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Cuomo makes time for a debate
For a moment Friday morning, it seemed a debate — or at least a moderated discussion — between Gov. Andrew M. Cuomo and Republican candidate Marc Molinaro would be a reality.
Cuomo called in to WCBS/880 Friday, mostly to talk about a video he made to implore President Donald Trump to fund the Gateway tunnel project.
But the conversation quickly turned to politics as anchors Paul Murnane and Wayne Cabot tried to push Cuomo on whether he’d debate Molinaro. Finally, the anchors proposed having Cuomo sit down and talk about issues in their studio.
“I am here. You want to call me tomorrow, I will be here,” Cuomo said, noting that he’d work around his daughter’s college parents weekend to make it happen. “If you want to do it with Mr. Molinaro, I will be here. If you want to moderate a discussion, I will be here.”
By the end of the discussion, it seemed Cuomo had just agreed to a Saturday morning one-on-one with Molinaro.
But a short time later, Molinaro made a phone appearance with the anchors. And he wasn’t quick to agree to Cuomo’s plans. He said he wanted the discussion televised, and thought Saturday provided too little notice for the state’s voters.
“On what planet does the incumbent governor get to dictate that voters come crawling to him at 8 o’clock on a Saturday morning with no notice? ” Molinaro asked, calling Cuomo’s proposal a “fraud.”
Afterward, Molinaro tweeted on the debate issue, calling Cuomo’s move a “cheap stunt” and particularly highlighting that voters who observe the Jewish Sabbath wouldn’t be able to listen to a Saturday morning debate.
Pretty quickly, an older tweet from Molinaro was being retweeted by Cuomo campaign spokeswoman Dani Lever.
“But we will debate him standing up, sitting down, in a chair, at the fair — with a fox, in a box, in a plane, on a train (not that he’d ride one),” Molinaro wrote in August.
Friday, he was more specific.
“Hey, Andrew: You and me. Debate. WCBS Radio and WCBS TV. Weekday. One hour. Be there,” Molinaro tweeted. As of Friday afternoon, the two candidates hadn't moved any closer to an actual scheduled debate.
If the two ever do end up in a room together, will they have any issues to debate besides, well, whether and when to debate?
Randi F. Marshall
NIFA pulls over police academy plan
The Nassau Interim Finance Authority slowed down the county’s plan to build a police academy at NIFA’s board meeting Tuesday night, voting 6-0 to table the issue until the county provides more detailed financial information.
The county has floated plans to build an academy for 10 years. The Nassau County Police Department leases classroom space for its academy at the former Hawthorne Elementary School in Massapequa Park, with the county paying more than $700,000 a year in rent. County Executive Laura Curran wants to replace it with a $54 million, 90,000-square-foot police academy at Nassau Community College in Garden City, and she has bipartisan support on the county legislature to get it done.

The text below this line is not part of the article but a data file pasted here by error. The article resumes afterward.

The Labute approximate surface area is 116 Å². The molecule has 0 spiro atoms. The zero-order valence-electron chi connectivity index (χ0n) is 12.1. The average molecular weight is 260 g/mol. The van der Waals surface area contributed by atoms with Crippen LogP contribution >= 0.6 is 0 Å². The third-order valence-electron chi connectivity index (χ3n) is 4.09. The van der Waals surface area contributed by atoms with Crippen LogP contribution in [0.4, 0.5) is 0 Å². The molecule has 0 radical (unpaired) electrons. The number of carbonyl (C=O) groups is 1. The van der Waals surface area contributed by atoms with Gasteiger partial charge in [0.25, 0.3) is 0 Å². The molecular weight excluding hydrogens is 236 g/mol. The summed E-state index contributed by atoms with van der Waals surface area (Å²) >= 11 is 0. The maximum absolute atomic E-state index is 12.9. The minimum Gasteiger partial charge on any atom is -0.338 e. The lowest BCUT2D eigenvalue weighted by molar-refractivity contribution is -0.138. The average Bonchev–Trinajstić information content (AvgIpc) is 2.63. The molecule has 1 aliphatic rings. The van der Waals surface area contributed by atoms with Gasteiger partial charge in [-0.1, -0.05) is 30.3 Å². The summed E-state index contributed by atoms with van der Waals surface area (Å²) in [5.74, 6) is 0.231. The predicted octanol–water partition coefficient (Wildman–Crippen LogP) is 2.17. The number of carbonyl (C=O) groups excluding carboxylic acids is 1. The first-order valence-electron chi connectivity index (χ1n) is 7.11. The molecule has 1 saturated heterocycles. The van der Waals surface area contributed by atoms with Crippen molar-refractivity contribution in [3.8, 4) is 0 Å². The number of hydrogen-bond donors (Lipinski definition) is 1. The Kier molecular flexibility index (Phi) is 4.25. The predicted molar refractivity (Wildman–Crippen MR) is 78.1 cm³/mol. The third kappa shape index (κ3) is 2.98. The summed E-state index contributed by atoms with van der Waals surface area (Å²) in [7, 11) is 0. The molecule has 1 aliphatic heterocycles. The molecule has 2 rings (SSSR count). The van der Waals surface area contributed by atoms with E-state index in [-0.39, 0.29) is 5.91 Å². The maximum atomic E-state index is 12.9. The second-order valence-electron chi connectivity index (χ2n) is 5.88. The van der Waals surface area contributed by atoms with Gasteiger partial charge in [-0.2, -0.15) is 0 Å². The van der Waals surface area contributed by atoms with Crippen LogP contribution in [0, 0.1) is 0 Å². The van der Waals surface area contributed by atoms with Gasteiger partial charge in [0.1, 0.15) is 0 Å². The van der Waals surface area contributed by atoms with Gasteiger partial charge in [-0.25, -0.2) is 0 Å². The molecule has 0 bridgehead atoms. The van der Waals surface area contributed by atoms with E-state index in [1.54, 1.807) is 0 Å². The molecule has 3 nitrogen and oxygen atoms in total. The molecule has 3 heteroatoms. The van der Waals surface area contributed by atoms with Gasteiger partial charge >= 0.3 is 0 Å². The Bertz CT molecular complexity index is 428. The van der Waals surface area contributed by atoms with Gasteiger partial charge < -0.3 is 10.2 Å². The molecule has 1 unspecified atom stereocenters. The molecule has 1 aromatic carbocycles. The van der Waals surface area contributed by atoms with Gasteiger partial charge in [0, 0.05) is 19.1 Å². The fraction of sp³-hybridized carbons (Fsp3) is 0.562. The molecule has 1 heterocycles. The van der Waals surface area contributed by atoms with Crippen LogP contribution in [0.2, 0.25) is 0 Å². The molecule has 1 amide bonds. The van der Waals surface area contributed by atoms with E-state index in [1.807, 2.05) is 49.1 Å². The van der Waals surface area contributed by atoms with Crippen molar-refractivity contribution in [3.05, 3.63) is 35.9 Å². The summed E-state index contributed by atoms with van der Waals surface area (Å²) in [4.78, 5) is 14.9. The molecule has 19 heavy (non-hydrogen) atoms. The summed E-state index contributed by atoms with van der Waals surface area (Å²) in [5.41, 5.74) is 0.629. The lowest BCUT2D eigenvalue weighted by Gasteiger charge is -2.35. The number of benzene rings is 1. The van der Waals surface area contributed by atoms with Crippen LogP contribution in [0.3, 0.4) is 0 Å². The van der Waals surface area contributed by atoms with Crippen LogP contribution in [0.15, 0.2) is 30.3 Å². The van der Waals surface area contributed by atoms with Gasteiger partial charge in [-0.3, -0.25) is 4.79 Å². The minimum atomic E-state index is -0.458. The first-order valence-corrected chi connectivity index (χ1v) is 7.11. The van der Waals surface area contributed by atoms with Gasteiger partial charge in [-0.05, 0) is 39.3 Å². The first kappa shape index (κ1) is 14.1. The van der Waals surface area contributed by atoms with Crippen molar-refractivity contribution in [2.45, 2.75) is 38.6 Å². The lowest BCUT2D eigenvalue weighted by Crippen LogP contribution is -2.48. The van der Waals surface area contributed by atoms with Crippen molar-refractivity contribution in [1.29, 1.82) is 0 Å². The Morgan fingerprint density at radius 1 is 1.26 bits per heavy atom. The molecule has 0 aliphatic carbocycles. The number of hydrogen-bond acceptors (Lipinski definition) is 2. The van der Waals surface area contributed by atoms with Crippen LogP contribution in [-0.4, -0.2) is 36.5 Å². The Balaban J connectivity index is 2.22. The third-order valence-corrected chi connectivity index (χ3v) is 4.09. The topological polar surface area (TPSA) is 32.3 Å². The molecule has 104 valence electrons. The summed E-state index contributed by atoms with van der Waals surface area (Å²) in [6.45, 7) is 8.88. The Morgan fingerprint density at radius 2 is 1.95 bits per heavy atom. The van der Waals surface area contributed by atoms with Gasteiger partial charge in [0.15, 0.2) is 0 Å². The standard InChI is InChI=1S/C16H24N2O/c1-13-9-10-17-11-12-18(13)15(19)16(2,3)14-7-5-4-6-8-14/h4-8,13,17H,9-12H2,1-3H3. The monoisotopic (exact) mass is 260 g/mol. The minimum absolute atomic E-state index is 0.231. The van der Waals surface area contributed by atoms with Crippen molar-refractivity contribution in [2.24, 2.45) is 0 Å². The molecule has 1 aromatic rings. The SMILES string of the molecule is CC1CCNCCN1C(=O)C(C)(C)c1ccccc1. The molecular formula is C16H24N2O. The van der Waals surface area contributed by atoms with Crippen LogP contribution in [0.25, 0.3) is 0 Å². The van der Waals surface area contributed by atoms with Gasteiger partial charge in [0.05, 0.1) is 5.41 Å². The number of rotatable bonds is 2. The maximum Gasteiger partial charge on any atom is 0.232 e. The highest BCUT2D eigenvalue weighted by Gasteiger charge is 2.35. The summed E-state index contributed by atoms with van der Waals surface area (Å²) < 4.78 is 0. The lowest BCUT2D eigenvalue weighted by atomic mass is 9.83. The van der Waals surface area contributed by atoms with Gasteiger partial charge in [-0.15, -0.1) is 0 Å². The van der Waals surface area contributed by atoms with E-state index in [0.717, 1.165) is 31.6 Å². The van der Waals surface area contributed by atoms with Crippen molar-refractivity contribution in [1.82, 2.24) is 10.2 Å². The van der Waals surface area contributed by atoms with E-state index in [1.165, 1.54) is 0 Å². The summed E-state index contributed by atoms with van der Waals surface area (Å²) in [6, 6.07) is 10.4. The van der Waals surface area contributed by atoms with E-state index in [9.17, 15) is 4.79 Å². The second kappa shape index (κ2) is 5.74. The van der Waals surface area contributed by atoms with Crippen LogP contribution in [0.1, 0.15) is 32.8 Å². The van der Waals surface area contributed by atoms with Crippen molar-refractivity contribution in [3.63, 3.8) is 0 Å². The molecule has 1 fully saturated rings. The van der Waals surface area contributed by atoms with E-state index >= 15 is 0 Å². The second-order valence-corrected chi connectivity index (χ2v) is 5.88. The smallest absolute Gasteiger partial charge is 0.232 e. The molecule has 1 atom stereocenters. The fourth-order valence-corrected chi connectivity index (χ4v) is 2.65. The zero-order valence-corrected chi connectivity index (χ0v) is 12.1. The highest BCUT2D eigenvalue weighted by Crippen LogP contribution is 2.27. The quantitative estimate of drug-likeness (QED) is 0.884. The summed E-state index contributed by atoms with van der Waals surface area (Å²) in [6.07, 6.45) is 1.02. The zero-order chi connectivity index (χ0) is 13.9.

But some NIFA members have asked whether there is a way to do what is needed less expensively, potentially by partnering with Suffolk County, which opened a police academy in 2000.
NIFA board member Chris Wright and others are asking for far more detail than what the county has offered on the finances, which so far is a spreadsheet listing $545,000 a year in maintenance costs, broken down into about 10 line items, and a debt-repayment sheet showing a cost of about $3 million a year until 2050.
The county is expected to provide the details, and if they are in order, the state oversight authority will then have no choice but to approve the plan, whether or not members think it’s wise.
Tune in to Episode 3 of “The Bellwether,” our podcast about the races for New York’s 1st and 2nd congressional districts. This week’s episode focuses on Rep. Peter King.
Listen in as the Seaford Republican works with neighboring Democratic Rep. Thomas Suozzi on the Bethpage plume. The two Long Islanders worked the House floor to get cleanup funding in 2017.
King’s daughter, Erin King Sweeney, a Hempstead Town councilwoman, has a cameo and talks about her father’s work on the Northern Ireland peace process, some of which took place at a bipartisan table at The Dubliner bar in D.C.
And there’s an interview with Faroque Khan, an immigrant to Nassau County from India who was once a donor and friend to King. Khan says King never spoke to him after 9/11 because of what King said was his lack of vocal anti-extremism during that period. Khan has a different interpretation. King’s often fraught relationship with the Muslim community continued with 2011 congressional hearings on Muslim radicalization and the 13-term incumbent’s support for President Donald Trump’s travel ban. That was one of the issues that led Democratic challenger Liuba Grechen Shirley to run.